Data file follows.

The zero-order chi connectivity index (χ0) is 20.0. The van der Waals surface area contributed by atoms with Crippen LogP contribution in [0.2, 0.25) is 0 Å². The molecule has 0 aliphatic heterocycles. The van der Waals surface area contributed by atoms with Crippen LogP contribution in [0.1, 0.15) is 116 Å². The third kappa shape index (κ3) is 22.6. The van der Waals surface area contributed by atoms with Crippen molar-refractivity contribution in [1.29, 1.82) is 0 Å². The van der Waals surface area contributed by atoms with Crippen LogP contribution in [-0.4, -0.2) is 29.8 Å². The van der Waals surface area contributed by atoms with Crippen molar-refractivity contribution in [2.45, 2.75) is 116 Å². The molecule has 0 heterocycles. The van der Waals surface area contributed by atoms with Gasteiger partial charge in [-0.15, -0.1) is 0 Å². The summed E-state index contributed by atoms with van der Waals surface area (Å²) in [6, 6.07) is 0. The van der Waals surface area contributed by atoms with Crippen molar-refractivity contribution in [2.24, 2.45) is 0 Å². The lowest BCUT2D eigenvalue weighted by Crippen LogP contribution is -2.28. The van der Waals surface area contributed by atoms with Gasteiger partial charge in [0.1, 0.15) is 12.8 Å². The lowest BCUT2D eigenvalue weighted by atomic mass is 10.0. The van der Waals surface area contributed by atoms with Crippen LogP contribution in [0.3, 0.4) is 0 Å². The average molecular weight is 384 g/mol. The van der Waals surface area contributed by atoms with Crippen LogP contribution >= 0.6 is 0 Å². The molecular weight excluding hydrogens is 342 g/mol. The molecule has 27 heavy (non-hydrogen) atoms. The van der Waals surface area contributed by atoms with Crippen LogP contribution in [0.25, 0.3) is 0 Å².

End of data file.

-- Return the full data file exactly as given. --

The zero-order chi connectivity index (χ0) is 20.0. The van der Waals surface area contributed by atoms with Crippen LogP contribution in [0.2, 0.25) is 0 Å². The molecule has 0 aliphatic heterocycles. The van der Waals surface area contributed by atoms with Crippen LogP contribution in [0.1, 0.15) is 116 Å². The third kappa shape index (κ3) is 22.6. The van der Waals surface area contributed by atoms with Crippen molar-refractivity contribution in [1.29, 1.82) is 0 Å². The van der Waals surface area contributed by atoms with Crippen LogP contribution in [-0.4, -0.2) is 29.8 Å². The van der Waals surface area contributed by atoms with Crippen molar-refractivity contribution in [2.45, 2.75) is 116 Å². The molecule has 0 heterocycles. The van der Waals surface area contributed by atoms with Gasteiger partial charge in [-0.15, -0.1) is 0 Å². The summed E-state index contributed by atoms with van der Waals surface area (Å²) in [6, 6.07) is 0. The van der Waals surface area contributed by atoms with Crippen molar-refractivity contribution in [2.24, 2.45) is 0 Å². The lowest BCUT2D eigenvalue weighted by Crippen LogP contribution is -2.28. The van der Waals surface area contributed by atoms with Gasteiger partial charge in [0.1, 0.15) is 12.8 Å². The lowest BCUT2D eigenvalue weighted by atomic mass is 10.0. The van der Waals surface area contributed by atoms with Crippen LogP contribution in [0.3, 0.4) is 0 Å². The average molecular weight is 384 g/mol. The van der Waals surface area contributed by atoms with Crippen LogP contribution >= 0.6 is 0 Å². The molecular weight excluding hydrogens is 342 g/mol. The molecule has 27 heavy (non-hydrogen) atoms. The van der Waals surface area contributed by atoms with Crippen LogP contribution in [0.25, 0.3) is 0 Å².